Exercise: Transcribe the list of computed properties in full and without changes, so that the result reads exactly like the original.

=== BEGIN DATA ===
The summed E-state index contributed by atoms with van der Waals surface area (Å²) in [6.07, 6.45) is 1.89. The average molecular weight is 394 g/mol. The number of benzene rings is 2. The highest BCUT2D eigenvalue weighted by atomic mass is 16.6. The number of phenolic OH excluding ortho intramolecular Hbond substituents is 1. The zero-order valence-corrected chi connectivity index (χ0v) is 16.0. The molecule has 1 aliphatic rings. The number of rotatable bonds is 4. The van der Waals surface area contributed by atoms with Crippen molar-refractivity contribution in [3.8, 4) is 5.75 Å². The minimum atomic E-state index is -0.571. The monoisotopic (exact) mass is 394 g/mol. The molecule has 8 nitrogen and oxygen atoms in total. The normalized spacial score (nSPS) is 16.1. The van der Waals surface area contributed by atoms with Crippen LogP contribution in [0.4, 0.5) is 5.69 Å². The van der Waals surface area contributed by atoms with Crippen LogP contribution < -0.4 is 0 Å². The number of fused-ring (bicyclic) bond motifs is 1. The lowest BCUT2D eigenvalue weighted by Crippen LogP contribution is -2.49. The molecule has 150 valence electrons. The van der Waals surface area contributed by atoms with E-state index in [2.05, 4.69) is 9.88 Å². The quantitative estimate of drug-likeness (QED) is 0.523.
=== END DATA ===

The summed E-state index contributed by atoms with van der Waals surface area (Å²) in [6.07, 6.45) is 1.89. The average molecular weight is 394 g/mol. The number of benzene rings is 2. The highest BCUT2D eigenvalue weighted by atomic mass is 16.6. The number of phenolic OH excluding ortho intramolecular Hbond substituents is 1. The zero-order valence-corrected chi connectivity index (χ0v) is 16.0. The molecule has 1 aliphatic rings. The number of rotatable bonds is 4. The van der Waals surface area contributed by atoms with Crippen molar-refractivity contribution in [3.8, 4) is 5.75 Å². The minimum atomic E-state index is -0.571. The monoisotopic (exact) mass is 394 g/mol. The molecule has 8 nitrogen and oxygen atoms in total. The normalized spacial score (nSPS) is 16.1. The van der Waals surface area contributed by atoms with Crippen LogP contribution in [0.4, 0.5) is 5.69 Å². The van der Waals surface area contributed by atoms with Crippen LogP contribution < -0.4 is 0 Å². The number of fused-ring (bicyclic) bond motifs is 1. The lowest BCUT2D eigenvalue weighted by Crippen LogP contribution is -2.49. The molecule has 150 valence electrons. The van der Waals surface area contributed by atoms with E-state index in [2.05, 4.69) is 9.88 Å². The quantitative estimate of drug-likeness (QED) is 0.523.